1.7 Microbial diversity in general

Micro-organisms exist in every conceivable place on Earth, even in extreme environments. The tropics are considered to be richer in microbial species diversity than the temperate zones, but deserts may feature an equal amount, if not more, microbial diversity, and microbial communities can be found on rocks and within deep rock crevices (e.g. Staley et al., 1982). Temperature may be the only limitation as to where they can and cannot exist and/or function (Hunter-Cevera, 1998).

Micro-organisms exist in every conceivable place on Earth, even in extreme environments. The tropics are considered to be richer in microbial species diversity than the temperate zones, but deserts may feature an equal amount, if not more, microbial diversity, and microbial communities can be found on rocks and within deep rock crevices (e.g. Staley et al., 1982). Temperature may be the only limitation as to where they can and cannot exist and/or function (Hunter-Cevera, 1998).

The conservative estimate is that there are 1.5 million species of fungi on Earth, of which only 120,000 species have been isolated or described (Hawksworth, 1997, 2001; Hawksworth & Lücking, 2017). The former estimate was made by comparing the number of species of fungi and vascular plants described for particular geographic regions. For example, in the British Isles there are about six times more species of fungi than species of vascular plants. Extrapolating this ratio to the 270,000 species of vascular plants in the world gives an estimate of 1,620,000 fungi. Now, this figure needs to be corrected (to 1,504,800) to account for the double counting of fungal species resulting from the practice of giving separate specific names to the asexual and sexual stages of some fungi (because it may not be known that the two reproductive stages belong to the same fungus). In recent years molecular approaches to species recognition, together with the recognition of new habitats, hyper-diverse environments and unstudied collections have prompted revision of this conservative estimate of fungal diversity. Hawksworth & Lücking (2017) conclude that the range 2.2 to 3.8 million species of fungi on Earth is a better estimate. They point out that this means that ‘…at best just 8%, and in the worst case scenario just 3%...’ of the world’s fungi have been formally described and named so far. You might well ask: ‘Where are the other 92 to 97% of undescribed fungi?’

In fact, recent developments of molecular phylogeny have revealed an unexpected diversity, many times greater than this, among fungi, and indeed, most other organisms. We mentioned in the previous Section the numerical discrepancy between living presence detected by environmental DNA testing and culturability (as illustrated in Fig. 1 in the previous section). Applying molecular phylogenetics to the DNA testing identifies many cryptic species (species recognised only by analysis of DNA sequences). Based on such data, the number of fungal species on the Earth has been estimated to be 12 (11.7-13.2) million compared to the estimate of 2.2-3.8 million species indicated above (Wu et al., 2019). Intensive studies of specific fungal genera and families have demonstrated that in countries and areas that were hitherto neglected by mycological taxonomists, up to over 90% of the collected specimens may constitute undescribed species (Hyde et al., 2018). But the novelty goes beyond recognising more species; a number of novel taxa including new divisions, classes, orders and new families have been established in the last decade by molecular phylogenetics, and many of these dark matter fungi belong to early diverging branches of the fungal tree (Grossart et al., 2016). The range and prevalence of the genetic material being detected has led to it being called biological dark matter [https://en.wikipedia.org/wiki/Biological_dark_matter] by (informal) analogy with cosmological dark matter, which is a form of invisible matter thought to account for approximately 85% of the matter in the universe because of its gravitational influences. Biological dark matter is an extremely active and important research topic, which we cannot pursue further here but we do suggest a few representative references: Wu et al., 2011; Carey, 2015; Lok, 2015; Wu et al., 2019.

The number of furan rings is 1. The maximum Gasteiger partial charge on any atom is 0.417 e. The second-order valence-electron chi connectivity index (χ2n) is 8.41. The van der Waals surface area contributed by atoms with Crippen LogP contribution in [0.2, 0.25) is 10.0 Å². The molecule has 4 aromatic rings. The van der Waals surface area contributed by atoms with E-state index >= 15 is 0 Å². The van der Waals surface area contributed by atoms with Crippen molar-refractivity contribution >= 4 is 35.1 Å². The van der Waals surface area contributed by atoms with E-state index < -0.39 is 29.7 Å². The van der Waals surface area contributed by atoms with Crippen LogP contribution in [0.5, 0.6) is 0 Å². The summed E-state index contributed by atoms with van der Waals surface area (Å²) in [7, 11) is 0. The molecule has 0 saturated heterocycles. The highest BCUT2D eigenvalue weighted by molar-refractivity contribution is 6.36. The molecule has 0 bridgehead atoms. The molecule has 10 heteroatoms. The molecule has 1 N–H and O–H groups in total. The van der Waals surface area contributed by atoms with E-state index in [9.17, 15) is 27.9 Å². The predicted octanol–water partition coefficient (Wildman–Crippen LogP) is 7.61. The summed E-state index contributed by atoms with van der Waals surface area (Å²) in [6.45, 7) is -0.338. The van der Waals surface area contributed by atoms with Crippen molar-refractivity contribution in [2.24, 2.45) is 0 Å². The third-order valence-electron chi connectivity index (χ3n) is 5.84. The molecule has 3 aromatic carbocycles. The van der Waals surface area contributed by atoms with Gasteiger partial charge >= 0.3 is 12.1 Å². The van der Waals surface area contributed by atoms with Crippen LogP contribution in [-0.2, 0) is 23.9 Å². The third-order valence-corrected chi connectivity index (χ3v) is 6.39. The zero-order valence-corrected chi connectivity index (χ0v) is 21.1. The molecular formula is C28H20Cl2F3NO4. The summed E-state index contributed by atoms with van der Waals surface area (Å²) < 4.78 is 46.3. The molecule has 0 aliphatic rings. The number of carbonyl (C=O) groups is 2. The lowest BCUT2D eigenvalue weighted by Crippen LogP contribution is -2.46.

Part of the answer to our question about the location of all those undescribed fungi is that there are not many mycologists in the world today and not much work has been done in several unique geographical regions or habitats. Many ‘missing fungi’ may be associated with tropical forests, for example. Insects may be another large source of missing fungi as many fungi are already known to be associated with insects. Finally, many missing fungi may be discovered in specialised habitats which have not yet been explored at all, or have been only poorly investigated. The rumen and hindguts of herbivorous animals and the inner surfaces of Antarctic rocks do not sound like very promising habitats, but they are examples of habitats that have, unexpectedly, already yielded novel fungi.

Wherever they occur, fungal communities are very diverse metabolically, physiologically and taxonomically (Bass & Richards, 2011; Money, 2014). Given the benefits that man has derived from the fungi we know about, it is surprising, and disappointing, that more efforts have not been made to seek out these still unisolated fungi.

Resources Box

About the diversity of fungi

We do not intend to expand further on the topic of fungal biodiversity here because we prefer to concentrate on other particular aspects of the fungal contribution to the soil community, but if you wish to investigate fungal diversity now CLICK HERE to see our page of recommended literature references.

Updated October, 2019